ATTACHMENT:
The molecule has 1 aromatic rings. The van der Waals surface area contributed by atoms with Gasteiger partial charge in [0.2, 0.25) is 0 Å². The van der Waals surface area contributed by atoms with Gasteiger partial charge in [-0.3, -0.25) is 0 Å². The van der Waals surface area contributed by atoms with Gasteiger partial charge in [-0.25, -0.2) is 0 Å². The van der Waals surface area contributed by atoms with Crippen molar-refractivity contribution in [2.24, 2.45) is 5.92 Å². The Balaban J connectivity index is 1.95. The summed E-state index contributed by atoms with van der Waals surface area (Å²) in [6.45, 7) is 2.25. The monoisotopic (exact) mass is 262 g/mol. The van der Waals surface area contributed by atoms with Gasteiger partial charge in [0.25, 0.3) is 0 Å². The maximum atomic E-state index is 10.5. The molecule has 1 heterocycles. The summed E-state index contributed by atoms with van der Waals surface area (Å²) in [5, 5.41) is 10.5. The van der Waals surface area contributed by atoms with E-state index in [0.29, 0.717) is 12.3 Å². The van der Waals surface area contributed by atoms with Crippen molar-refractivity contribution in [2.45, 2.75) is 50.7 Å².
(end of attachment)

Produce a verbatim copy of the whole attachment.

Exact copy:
The molecule has 1 aromatic rings. The van der Waals surface area contributed by atoms with Gasteiger partial charge in [0.2, 0.25) is 0 Å². The van der Waals surface area contributed by atoms with Gasteiger partial charge in [-0.3, -0.25) is 0 Å². The van der Waals surface area contributed by atoms with Gasteiger partial charge in [-0.25, -0.2) is 0 Å². The van der Waals surface area contributed by atoms with Crippen molar-refractivity contribution in [2.24, 2.45) is 5.92 Å². The Balaban J connectivity index is 1.95. The summed E-state index contributed by atoms with van der Waals surface area (Å²) in [6.45, 7) is 2.25. The monoisotopic (exact) mass is 262 g/mol. The van der Waals surface area contributed by atoms with Gasteiger partial charge in [0.25, 0.3) is 0 Å². The maximum atomic E-state index is 10.5. The molecule has 1 heterocycles. The summed E-state index contributed by atoms with van der Waals surface area (Å²) in [5, 5.41) is 10.5. The van der Waals surface area contributed by atoms with E-state index in [0.29, 0.717) is 12.3 Å². The van der Waals surface area contributed by atoms with Crippen molar-refractivity contribution in [2.45, 2.75) is 50.7 Å².